Inward-facing conformation of l-ascorbate transporter suggests an elevator mechanism

Cell Discov. 2018 Jul 17:4:35. doi: 10.1038/s41421-018-0037-y. eCollection 2018.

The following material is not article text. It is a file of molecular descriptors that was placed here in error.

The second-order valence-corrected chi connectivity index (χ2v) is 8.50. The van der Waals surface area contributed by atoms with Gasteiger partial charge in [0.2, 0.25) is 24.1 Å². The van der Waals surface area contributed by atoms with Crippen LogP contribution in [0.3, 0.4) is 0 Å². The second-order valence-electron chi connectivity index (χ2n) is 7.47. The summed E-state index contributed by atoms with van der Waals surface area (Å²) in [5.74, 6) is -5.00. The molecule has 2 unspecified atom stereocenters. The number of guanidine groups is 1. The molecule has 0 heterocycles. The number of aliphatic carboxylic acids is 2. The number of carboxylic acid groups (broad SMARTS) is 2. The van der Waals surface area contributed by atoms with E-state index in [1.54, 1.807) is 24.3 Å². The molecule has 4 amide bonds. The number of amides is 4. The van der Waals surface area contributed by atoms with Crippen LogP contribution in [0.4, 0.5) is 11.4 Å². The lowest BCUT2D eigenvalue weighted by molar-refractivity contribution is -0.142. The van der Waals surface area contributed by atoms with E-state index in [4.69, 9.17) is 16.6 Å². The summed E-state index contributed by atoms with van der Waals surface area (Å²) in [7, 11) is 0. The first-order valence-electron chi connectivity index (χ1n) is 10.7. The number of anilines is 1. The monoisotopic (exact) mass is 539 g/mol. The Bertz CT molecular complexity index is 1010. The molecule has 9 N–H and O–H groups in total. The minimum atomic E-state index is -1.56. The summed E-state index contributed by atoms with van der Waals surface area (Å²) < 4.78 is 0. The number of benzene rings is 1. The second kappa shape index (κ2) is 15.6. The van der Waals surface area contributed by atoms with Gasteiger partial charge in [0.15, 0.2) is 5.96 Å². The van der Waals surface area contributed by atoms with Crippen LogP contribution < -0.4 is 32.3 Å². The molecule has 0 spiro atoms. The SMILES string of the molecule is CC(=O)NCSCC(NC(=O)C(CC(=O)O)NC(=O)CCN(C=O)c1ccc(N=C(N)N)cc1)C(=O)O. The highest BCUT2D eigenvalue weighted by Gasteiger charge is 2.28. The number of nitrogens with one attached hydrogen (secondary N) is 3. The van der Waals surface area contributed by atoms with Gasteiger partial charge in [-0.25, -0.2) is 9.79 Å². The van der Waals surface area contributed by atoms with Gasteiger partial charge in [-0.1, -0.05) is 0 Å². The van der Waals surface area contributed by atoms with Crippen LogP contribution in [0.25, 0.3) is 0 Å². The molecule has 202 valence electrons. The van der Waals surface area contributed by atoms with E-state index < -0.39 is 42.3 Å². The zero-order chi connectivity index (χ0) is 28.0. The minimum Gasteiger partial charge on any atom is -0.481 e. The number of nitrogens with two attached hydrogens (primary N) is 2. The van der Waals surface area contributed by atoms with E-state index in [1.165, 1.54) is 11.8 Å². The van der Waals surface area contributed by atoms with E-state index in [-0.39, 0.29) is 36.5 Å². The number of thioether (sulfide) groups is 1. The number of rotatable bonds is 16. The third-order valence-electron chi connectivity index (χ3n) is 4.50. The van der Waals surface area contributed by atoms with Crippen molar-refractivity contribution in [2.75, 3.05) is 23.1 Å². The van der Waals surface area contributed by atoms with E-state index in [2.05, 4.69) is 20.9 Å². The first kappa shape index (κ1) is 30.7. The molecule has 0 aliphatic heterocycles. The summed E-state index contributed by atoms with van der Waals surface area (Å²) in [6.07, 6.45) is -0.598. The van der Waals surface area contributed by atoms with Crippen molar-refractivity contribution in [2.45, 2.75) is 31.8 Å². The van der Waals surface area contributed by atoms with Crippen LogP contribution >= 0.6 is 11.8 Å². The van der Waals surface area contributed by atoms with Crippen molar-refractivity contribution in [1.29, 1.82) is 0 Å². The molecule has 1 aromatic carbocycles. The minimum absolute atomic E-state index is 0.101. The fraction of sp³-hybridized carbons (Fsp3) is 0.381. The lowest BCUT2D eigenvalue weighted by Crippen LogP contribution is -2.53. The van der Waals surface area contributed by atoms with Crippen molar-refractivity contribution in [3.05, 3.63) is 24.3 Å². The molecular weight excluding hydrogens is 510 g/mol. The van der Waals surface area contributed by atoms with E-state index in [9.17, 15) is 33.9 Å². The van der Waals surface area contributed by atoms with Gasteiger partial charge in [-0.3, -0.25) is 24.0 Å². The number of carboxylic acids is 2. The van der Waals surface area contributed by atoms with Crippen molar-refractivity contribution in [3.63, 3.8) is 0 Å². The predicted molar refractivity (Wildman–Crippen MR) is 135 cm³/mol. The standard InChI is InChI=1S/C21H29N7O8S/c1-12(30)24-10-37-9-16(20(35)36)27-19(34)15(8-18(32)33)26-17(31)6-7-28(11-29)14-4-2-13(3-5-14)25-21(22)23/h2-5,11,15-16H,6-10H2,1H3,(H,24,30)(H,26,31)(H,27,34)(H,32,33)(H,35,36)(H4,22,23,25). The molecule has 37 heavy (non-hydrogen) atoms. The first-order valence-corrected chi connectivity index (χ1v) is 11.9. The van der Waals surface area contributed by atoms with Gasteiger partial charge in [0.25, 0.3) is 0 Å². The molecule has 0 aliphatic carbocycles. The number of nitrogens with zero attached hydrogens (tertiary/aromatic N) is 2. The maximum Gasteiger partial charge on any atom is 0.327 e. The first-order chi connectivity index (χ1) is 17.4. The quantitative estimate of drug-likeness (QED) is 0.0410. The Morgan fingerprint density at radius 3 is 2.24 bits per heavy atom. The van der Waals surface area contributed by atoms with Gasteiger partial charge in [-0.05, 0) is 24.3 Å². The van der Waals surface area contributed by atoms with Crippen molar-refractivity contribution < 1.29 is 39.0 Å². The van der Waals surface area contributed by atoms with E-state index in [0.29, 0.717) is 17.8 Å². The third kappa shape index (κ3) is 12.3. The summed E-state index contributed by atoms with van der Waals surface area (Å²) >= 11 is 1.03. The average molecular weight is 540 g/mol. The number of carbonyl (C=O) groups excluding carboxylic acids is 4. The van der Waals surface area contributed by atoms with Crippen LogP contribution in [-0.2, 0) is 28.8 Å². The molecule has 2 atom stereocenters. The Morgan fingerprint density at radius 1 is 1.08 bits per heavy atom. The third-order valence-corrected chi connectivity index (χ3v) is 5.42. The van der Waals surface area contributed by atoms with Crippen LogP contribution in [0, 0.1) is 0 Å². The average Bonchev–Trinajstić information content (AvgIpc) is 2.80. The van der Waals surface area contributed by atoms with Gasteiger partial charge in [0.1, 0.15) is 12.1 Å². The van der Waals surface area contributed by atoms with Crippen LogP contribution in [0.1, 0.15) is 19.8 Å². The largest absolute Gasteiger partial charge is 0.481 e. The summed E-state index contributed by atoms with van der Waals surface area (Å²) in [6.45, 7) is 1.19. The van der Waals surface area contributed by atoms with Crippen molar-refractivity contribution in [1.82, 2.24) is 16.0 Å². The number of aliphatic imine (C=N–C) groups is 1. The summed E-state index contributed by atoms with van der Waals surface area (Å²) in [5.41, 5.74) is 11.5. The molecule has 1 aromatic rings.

Various bacteria can ferment vitamin C (l-ascorbate) under anaerobic conditions via the phosphoenolpyruvate-dependent phosphotransferase system (PTS). The PTSasc system is composed of two soluble energy-coupling proteins (EI and HPr) and an enzyme II complex (EIIA, EIIB, and EIIC) for the anaerobic uptake of ascorbate and its phosphorylation to l-ascorbate 6-phosphate in vivo. Crystal structures of the ascorbate-bound EIIC component from Escherichia coli are available in outward-open and occluded conformations, suggesting a possible elevator mechanism of membrane transport. Despite these advances, it remains unclear how EIIC actually transports the substrate across the membrane and interacts with EIIB, which transfers its phosphate group to the EIIC-embedding ascorbate. Here, we present the crystal structure of the EIICasc component from Pasteurella multocida in the inward-facing conformation. By comparing three conformational states, we confirmed the original proposed model: the ascorbate translocation can be achieved by a rigid-body movement of the substrate-binding core domain relative to the V motif domain, which brings along the transmembrane helices TM2 and TM7 of the V motif domain to undergo a winding at the pivotal positions. Together with an in vivo transport assay, we completed the picture of the transport cycle of the ascorbate superfamily of membrane-spanning EIIC components of the PTS system.